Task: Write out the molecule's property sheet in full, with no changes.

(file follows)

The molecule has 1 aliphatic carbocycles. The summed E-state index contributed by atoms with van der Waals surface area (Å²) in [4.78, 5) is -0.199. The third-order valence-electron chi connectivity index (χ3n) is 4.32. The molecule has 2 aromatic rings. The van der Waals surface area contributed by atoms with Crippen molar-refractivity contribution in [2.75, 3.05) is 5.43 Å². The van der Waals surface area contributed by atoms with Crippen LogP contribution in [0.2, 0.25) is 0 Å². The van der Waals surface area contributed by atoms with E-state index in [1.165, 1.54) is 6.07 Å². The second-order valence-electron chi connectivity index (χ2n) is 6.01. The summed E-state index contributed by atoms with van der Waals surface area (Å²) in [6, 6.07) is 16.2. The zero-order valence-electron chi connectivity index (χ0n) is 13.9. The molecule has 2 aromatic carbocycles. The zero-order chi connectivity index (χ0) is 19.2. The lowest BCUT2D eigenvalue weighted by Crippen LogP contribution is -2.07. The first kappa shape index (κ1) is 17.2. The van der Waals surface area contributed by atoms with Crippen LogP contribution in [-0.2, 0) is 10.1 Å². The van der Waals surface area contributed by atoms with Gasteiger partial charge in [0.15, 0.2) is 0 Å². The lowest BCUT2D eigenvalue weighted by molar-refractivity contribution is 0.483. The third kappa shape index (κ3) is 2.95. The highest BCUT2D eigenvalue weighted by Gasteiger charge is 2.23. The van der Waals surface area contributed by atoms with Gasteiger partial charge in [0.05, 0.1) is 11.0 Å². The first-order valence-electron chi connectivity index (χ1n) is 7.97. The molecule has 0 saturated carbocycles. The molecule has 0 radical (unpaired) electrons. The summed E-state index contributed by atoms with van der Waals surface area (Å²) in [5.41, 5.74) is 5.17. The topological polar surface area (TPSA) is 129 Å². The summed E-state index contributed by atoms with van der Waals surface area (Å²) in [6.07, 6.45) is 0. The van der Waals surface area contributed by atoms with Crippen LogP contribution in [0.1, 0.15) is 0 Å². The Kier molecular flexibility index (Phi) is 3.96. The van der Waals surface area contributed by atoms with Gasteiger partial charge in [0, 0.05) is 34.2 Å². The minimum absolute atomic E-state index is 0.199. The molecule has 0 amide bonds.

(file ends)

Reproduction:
The molecule has 1 aliphatic carbocycles. The summed E-state index contributed by atoms with van der Waals surface area (Å²) in [4.78, 5) is -0.199. The third-order valence-electron chi connectivity index (χ3n) is 4.32. The molecule has 2 aromatic rings. The van der Waals surface area contributed by atoms with Crippen molar-refractivity contribution in [2.75, 3.05) is 5.43 Å². The van der Waals surface area contributed by atoms with Crippen LogP contribution in [0.2, 0.25) is 0 Å². The van der Waals surface area contributed by atoms with E-state index in [1.165, 1.54) is 6.07 Å². The second-order valence-electron chi connectivity index (χ2n) is 6.01. The summed E-state index contributed by atoms with van der Waals surface area (Å²) in [6, 6.07) is 16.2. The zero-order valence-electron chi connectivity index (χ0n) is 13.9. The molecule has 2 aromatic carbocycles. The zero-order chi connectivity index (χ0) is 19.2. The lowest BCUT2D eigenvalue weighted by Crippen LogP contribution is -2.07. The first kappa shape index (κ1) is 17.2. The van der Waals surface area contributed by atoms with Crippen LogP contribution in [-0.2, 0) is 10.1 Å². The van der Waals surface area contributed by atoms with Gasteiger partial charge in [0.15, 0.2) is 0 Å². The lowest BCUT2D eigenvalue weighted by molar-refractivity contribution is 0.483. The third kappa shape index (κ3) is 2.95. The highest BCUT2D eigenvalue weighted by Gasteiger charge is 2.23. The van der Waals surface area contributed by atoms with Gasteiger partial charge in [0.05, 0.1) is 11.0 Å². The first-order valence-electron chi connectivity index (χ1n) is 7.97. The molecule has 0 saturated carbocycles. The molecule has 0 radical (unpaired) electrons. The summed E-state index contributed by atoms with van der Waals surface area (Å²) in [5.41, 5.74) is 5.17. The topological polar surface area (TPSA) is 129 Å². The summed E-state index contributed by atoms with van der Waals surface area (Å²) in [6.07, 6.45) is 0. The van der Waals surface area contributed by atoms with Crippen LogP contribution in [0.1, 0.15) is 0 Å². The Kier molecular flexibility index (Phi) is 3.96. The van der Waals surface area contributed by atoms with Gasteiger partial charge in [0, 0.05) is 34.2 Å². The minimum absolute atomic E-state index is 0.199. The molecule has 0 amide bonds.